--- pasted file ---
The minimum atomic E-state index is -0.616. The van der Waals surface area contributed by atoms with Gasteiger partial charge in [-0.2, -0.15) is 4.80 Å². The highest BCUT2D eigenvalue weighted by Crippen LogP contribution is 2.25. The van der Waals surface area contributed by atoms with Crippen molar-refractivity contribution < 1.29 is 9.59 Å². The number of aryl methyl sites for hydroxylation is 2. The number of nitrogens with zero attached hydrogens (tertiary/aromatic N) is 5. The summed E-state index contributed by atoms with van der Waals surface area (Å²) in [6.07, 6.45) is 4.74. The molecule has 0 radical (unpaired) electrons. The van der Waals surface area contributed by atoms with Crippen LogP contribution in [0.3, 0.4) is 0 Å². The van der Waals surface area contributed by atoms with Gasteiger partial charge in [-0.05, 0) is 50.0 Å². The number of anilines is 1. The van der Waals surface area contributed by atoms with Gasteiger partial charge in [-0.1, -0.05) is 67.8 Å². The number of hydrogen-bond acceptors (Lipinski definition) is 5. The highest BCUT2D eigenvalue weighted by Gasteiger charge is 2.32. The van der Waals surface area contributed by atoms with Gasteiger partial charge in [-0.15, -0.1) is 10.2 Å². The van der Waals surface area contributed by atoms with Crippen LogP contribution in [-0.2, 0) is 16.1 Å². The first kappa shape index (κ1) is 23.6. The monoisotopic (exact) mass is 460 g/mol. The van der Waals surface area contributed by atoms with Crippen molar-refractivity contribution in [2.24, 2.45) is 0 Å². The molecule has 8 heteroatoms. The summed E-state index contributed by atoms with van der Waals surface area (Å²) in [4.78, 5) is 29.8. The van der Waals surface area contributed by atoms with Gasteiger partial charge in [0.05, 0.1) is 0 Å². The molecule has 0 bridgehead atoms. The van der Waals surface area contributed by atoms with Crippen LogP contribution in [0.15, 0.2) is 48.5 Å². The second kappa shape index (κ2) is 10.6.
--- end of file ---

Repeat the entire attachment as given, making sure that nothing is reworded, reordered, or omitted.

The minimum atomic E-state index is -0.616. The van der Waals surface area contributed by atoms with Gasteiger partial charge in [-0.2, -0.15) is 4.80 Å². The highest BCUT2D eigenvalue weighted by Crippen LogP contribution is 2.25. The van der Waals surface area contributed by atoms with Crippen molar-refractivity contribution < 1.29 is 9.59 Å². The number of aryl methyl sites for hydroxylation is 2. The number of nitrogens with zero attached hydrogens (tertiary/aromatic N) is 5. The summed E-state index contributed by atoms with van der Waals surface area (Å²) in [6.07, 6.45) is 4.74. The molecule has 0 radical (unpaired) electrons. The van der Waals surface area contributed by atoms with Crippen LogP contribution in [0.3, 0.4) is 0 Å². The van der Waals surface area contributed by atoms with Gasteiger partial charge in [-0.05, 0) is 50.0 Å². The number of anilines is 1. The van der Waals surface area contributed by atoms with Gasteiger partial charge in [-0.1, -0.05) is 67.8 Å². The number of hydrogen-bond acceptors (Lipinski definition) is 5. The highest BCUT2D eigenvalue weighted by Gasteiger charge is 2.32. The van der Waals surface area contributed by atoms with Gasteiger partial charge in [-0.15, -0.1) is 10.2 Å². The van der Waals surface area contributed by atoms with Crippen LogP contribution in [-0.2, 0) is 16.1 Å². The first kappa shape index (κ1) is 23.6. The monoisotopic (exact) mass is 460 g/mol. The van der Waals surface area contributed by atoms with Crippen molar-refractivity contribution in [2.24, 2.45) is 0 Å². The molecule has 8 heteroatoms. The summed E-state index contributed by atoms with van der Waals surface area (Å²) in [4.78, 5) is 29.8. The van der Waals surface area contributed by atoms with Gasteiger partial charge in [0.05, 0.1) is 0 Å². The molecule has 0 bridgehead atoms. The van der Waals surface area contributed by atoms with Crippen LogP contribution in [0.15, 0.2) is 48.5 Å². The second kappa shape index (κ2) is 10.6.